Peer and Partner Drinking and the Transition to Marriage: A Longitudinal Examination of Selection and Influence Processes


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Abstract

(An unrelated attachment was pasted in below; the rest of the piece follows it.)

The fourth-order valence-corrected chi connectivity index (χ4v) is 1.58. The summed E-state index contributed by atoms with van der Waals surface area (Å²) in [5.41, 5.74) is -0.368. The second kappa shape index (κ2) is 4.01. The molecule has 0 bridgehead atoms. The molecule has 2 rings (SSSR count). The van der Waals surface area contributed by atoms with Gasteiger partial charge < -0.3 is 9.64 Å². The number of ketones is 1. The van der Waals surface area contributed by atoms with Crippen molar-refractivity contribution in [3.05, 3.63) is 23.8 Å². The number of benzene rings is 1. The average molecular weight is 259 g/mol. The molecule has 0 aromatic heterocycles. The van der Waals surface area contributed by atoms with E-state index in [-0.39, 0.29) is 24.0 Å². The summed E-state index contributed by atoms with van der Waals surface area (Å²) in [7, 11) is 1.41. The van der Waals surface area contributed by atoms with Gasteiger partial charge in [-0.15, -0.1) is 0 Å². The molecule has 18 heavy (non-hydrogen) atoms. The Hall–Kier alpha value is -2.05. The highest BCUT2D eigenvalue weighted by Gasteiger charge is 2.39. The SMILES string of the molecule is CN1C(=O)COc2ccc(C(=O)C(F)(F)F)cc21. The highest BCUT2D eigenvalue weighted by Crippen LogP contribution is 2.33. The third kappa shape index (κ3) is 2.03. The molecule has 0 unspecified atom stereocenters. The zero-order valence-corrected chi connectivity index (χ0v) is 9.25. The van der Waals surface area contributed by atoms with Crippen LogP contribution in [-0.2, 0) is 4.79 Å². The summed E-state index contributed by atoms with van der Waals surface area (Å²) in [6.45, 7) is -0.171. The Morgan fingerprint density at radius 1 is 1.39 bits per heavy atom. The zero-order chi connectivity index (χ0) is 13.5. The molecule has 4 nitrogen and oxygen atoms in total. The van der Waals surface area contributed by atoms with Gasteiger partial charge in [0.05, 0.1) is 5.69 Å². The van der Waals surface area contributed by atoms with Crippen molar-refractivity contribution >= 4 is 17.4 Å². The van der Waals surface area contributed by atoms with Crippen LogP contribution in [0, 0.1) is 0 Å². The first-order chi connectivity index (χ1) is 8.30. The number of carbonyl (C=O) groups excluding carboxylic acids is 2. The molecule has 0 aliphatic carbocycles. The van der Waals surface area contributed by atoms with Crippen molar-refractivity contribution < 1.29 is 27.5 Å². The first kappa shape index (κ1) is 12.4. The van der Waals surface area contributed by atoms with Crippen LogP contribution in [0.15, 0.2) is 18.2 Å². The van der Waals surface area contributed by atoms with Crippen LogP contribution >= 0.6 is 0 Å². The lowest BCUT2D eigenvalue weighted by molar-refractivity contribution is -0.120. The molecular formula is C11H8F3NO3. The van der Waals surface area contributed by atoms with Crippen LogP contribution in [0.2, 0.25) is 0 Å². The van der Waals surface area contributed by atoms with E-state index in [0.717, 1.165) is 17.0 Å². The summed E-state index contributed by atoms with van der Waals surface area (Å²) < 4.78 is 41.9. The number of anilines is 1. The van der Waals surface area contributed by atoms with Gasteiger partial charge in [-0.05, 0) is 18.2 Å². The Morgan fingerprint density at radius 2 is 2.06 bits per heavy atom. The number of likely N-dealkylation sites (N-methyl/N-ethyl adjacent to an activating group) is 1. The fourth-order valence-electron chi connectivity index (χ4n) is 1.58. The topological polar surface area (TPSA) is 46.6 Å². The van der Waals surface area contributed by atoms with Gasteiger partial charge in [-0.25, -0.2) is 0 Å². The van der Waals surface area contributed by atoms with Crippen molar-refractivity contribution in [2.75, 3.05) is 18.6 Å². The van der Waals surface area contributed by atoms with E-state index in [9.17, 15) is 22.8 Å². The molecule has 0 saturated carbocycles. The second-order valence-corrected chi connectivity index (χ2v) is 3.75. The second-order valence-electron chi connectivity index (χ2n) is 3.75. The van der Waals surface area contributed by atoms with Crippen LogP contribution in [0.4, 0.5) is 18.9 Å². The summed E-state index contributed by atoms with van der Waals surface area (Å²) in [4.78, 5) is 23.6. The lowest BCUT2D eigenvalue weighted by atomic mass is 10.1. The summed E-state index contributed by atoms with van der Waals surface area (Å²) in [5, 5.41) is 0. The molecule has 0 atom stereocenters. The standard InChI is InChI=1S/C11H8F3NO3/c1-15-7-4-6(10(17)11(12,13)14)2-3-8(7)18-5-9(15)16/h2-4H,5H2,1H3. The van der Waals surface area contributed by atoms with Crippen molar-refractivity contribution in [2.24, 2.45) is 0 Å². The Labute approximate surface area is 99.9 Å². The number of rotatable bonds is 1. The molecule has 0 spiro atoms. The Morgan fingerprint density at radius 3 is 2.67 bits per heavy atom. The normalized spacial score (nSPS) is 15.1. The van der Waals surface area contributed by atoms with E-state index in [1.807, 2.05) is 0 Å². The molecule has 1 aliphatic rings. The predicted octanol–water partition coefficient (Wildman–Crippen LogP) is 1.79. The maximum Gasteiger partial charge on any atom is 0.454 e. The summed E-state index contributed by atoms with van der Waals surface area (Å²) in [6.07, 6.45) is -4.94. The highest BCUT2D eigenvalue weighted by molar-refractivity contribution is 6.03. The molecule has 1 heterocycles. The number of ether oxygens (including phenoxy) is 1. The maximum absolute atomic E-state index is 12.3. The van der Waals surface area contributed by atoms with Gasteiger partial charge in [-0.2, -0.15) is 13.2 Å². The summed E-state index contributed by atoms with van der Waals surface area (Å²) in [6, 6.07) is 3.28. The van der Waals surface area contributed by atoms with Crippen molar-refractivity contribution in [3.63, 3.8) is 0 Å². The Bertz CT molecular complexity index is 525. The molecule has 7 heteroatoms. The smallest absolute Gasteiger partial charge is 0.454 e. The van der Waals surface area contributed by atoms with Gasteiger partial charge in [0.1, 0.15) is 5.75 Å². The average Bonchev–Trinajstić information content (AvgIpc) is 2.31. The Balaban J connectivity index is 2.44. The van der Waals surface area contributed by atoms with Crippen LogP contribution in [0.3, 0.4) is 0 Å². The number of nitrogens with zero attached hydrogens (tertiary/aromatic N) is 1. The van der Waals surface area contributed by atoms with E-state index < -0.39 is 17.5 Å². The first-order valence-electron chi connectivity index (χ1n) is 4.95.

This study examined the longitudinal relationships among adult drinking, partner drinking, and peer drinking over the transition to marriage. Newlywed couples were assessed with respect to alcohol involvement, peer drinking, and risk factors and reassessed at their 1st anniversary. Husbands' premarital drinking was predictive of wives' drinking at the 1st anniversary, indicating partner influence. The results did not support a peer-influence hypothesis in that peer drinking at marriage was not predictive of husbands' or wives' drinking at the 1st anniversary. There was evidence, however, for a peer-selection effect, with husbands' premarital drinking predicting peer drinking for both husbands and wives. Wives' premarital drinking was unrelated to the subsequent drinking of their peers or their husbands' peers.

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